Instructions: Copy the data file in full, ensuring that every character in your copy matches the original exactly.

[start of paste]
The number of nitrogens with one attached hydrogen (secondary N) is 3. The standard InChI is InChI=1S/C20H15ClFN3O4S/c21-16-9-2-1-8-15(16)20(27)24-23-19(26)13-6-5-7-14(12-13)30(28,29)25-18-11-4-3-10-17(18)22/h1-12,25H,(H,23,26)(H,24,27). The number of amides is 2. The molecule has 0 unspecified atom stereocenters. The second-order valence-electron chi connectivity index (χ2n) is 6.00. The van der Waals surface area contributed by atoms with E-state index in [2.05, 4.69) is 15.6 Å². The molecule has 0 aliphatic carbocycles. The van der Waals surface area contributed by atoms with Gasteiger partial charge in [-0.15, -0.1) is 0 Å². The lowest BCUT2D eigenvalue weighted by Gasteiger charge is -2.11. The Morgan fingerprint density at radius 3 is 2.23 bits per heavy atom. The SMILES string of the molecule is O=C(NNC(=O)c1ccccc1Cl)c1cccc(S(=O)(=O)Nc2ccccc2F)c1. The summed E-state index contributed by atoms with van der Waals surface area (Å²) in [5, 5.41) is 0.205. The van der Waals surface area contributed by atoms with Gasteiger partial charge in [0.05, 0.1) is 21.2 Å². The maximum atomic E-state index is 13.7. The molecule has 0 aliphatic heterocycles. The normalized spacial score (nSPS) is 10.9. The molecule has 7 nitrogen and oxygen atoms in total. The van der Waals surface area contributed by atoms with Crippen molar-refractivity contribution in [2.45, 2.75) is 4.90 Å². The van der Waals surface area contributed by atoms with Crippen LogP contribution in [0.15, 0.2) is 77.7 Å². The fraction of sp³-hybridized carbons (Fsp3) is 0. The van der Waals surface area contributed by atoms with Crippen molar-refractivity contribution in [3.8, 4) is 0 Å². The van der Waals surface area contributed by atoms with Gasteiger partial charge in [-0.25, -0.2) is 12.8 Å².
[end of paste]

The number of nitrogens with one attached hydrogen (secondary N) is 3. The standard InChI is InChI=1S/C20H15ClFN3O4S/c21-16-9-2-1-8-15(16)20(27)24-23-19(26)13-6-5-7-14(12-13)30(28,29)25-18-11-4-3-10-17(18)22/h1-12,25H,(H,23,26)(H,24,27). The number of amides is 2. The molecule has 0 unspecified atom stereocenters. The second-order valence-electron chi connectivity index (χ2n) is 6.00. The van der Waals surface area contributed by atoms with E-state index in [2.05, 4.69) is 15.6 Å². The molecule has 0 aliphatic carbocycles. The van der Waals surface area contributed by atoms with Gasteiger partial charge in [-0.15, -0.1) is 0 Å². The lowest BCUT2D eigenvalue weighted by Gasteiger charge is -2.11. The Morgan fingerprint density at radius 3 is 2.23 bits per heavy atom. The SMILES string of the molecule is O=C(NNC(=O)c1ccccc1Cl)c1cccc(S(=O)(=O)Nc2ccccc2F)c1. The summed E-state index contributed by atoms with van der Waals surface area (Å²) in [5, 5.41) is 0.205. The van der Waals surface area contributed by atoms with Gasteiger partial charge in [0.05, 0.1) is 21.2 Å². The maximum atomic E-state index is 13.7. The molecule has 0 aliphatic heterocycles. The normalized spacial score (nSPS) is 10.9. The molecule has 7 nitrogen and oxygen atoms in total. The van der Waals surface area contributed by atoms with Crippen molar-refractivity contribution in [2.45, 2.75) is 4.90 Å². The van der Waals surface area contributed by atoms with Crippen LogP contribution in [0.15, 0.2) is 77.7 Å². The fraction of sp³-hybridized carbons (Fsp3) is 0. The van der Waals surface area contributed by atoms with Crippen molar-refractivity contribution in [3.8, 4) is 0 Å². The van der Waals surface area contributed by atoms with Gasteiger partial charge in [-0.25, -0.2) is 12.8 Å².